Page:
How Richard overcame the isolation facing autistic young Aussies

·Lifestyle Reporter
·4-min read

Like many young people with autism in Australia, 25-year-old Richard Habelrih knows the struggle of isolation all too well.

Richard attended a supportive school with amazing teachers, and yet he remembers still feeling very lonely as a child, and struggling to find activities that were autism friendly. He’s not alone.

Described as a chatty social butterfly, Richard’s childhood doctors told his mum he would never speak. Now, Richard is an ambassador for The A List and a presenter for Autism MATES, two organisations that enable much-needed social connection for young autistic people.

Randa and Richard Habelrih
After experiencing the childhood loneliness and isolation faced by many young autistic people, Richard Habelrih found social connection and support through The A List. Source: Richard Habelrih

Lack of autism friendly activities leading to loneliness in young people

The NDIA Quarterly Reports reveal that 32 per cent of young autistic people (aged seven to 24), have no friends outside of family and paid support, whilst 67 per cent have not accessed a community or social event in the last year.

The latest report also found that between 38 and 40 per cent of autistic young people under the age of 15 years, cannot make friends outside of family.

Richard’s mum, Randa describes to Yahoo Lifestyle their challenges in trying to connect Richard with social activities when he was a child.

“When Richard was younger it was very difficult to find activities that were inclusive to autistic people. They didn’t exist!”

Platform offering one-stop shop for young autistic people to connect

“Just because you have autism and find it hard to make friends doesn’t mean you don’t want to have friends,” says Richard.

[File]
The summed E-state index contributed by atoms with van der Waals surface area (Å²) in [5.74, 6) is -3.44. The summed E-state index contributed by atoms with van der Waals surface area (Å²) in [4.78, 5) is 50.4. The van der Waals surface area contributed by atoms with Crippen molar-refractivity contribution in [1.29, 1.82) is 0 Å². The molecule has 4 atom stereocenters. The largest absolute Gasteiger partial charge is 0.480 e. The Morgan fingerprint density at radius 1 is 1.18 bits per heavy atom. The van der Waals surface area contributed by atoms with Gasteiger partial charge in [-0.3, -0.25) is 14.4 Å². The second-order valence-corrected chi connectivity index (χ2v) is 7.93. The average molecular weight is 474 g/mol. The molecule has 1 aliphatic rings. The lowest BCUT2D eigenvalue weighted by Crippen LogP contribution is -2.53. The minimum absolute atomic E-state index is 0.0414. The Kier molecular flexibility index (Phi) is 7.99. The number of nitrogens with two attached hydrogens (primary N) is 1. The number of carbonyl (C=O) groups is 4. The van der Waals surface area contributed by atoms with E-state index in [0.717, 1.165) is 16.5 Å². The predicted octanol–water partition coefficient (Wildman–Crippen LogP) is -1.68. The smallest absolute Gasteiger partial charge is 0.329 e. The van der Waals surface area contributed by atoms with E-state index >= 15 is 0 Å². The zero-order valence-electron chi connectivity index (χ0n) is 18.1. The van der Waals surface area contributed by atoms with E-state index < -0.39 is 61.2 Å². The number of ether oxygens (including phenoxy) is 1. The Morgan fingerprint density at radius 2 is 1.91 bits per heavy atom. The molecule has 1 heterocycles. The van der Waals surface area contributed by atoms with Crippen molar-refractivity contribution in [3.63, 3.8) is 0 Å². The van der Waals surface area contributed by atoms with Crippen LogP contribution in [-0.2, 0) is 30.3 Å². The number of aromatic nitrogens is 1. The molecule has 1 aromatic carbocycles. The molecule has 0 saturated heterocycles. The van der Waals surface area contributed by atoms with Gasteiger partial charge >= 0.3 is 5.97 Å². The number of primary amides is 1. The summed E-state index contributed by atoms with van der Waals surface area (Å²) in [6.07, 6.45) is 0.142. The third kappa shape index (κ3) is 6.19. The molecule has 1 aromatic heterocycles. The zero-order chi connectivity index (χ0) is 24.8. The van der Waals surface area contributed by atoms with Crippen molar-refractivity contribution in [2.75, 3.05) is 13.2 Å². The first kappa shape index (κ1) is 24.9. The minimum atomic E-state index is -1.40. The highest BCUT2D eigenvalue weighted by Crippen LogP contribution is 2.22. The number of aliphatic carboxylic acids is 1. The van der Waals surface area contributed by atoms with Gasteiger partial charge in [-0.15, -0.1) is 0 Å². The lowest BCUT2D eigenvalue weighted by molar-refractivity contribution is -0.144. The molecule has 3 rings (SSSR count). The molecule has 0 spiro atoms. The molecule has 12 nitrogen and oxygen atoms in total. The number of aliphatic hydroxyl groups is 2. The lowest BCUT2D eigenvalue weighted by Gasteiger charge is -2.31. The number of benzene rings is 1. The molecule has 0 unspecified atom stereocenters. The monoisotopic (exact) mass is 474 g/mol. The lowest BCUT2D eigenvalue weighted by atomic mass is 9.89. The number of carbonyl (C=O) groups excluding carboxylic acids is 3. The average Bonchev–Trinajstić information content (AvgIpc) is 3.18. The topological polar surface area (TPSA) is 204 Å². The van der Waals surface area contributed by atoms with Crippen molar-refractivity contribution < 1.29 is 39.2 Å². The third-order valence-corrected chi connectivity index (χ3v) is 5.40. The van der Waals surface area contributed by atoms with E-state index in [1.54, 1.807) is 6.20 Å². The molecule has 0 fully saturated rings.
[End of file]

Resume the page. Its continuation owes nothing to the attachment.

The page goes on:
“It’s good to try new things and to meet new people, and if it’s a bit hard at school, then look somewhere else - there are friends from other places as well.”

For Richard, it was through connection to free community service MyCareSpace’s Autism MATES that he and his family found a supportive network.

He was introduced to The A List, a national online platform enabling young autistic people and their families to find autism-friendly social activities.

Created by MyCareSpace’s Bianca Shapiro and Nicole Gamerov, and funded through The Australian Government Department of Social Services, The A List offers peer support groups and community support options, supported by a network of partners, including The Australian Federation of Disability Organisations (AFDO), Autism Community Network (ACN) and Autism Aspergers Advocacy Australia (A4).

Nicole Gamerov and Bianca Shapiro
The A List creators Nicole Gamerov and Bianca Shapiro hope to give every young autistic person the opportunity to connect with like-minded people. Source: The A List

Their mission is to give every young autistic person the opportunity to connect with like-minded people.

“From our own research and focus groups, young autistic people told us about the challenges they often face,” says Nicole. “The most significant challenges were being able to understand social cues, improve conversation skills, make friends, understand how others feel, work in a group, as well as dating.”

Richard loves planning his activities and connecting with peers through The A List

Richard has completed a series of activities through The A list, his favourite of which has been going on trips with Travengers.

Travengers hosts trips around Australia for young people between 15-35 years who have support needs, are autistic, and who have hidden disabilities.

“Richard loves to get out of his comfort zone and go on these escorted trips, forming strong connections with others like him,” says mum Randa.

Richard and Randa Habelrih
Richard and Randa love The A List's autism-friendly activities that help young people to connect, have fun and find their community. Source: Richard Habelrih

“It’s amazing to know that there are options out there for him. We no longer need to spend hours searching. Instead, Richard can plan his day and weekends within a matter of clicks.”

“Our young autistic people want to be social like their peers who are not autistic,” says Randa.

“When they do make connections and finally find their tribe you see them blossoming before your eyes. The A List helps them to find their tribe.”

Find out more about the A List Hub here.

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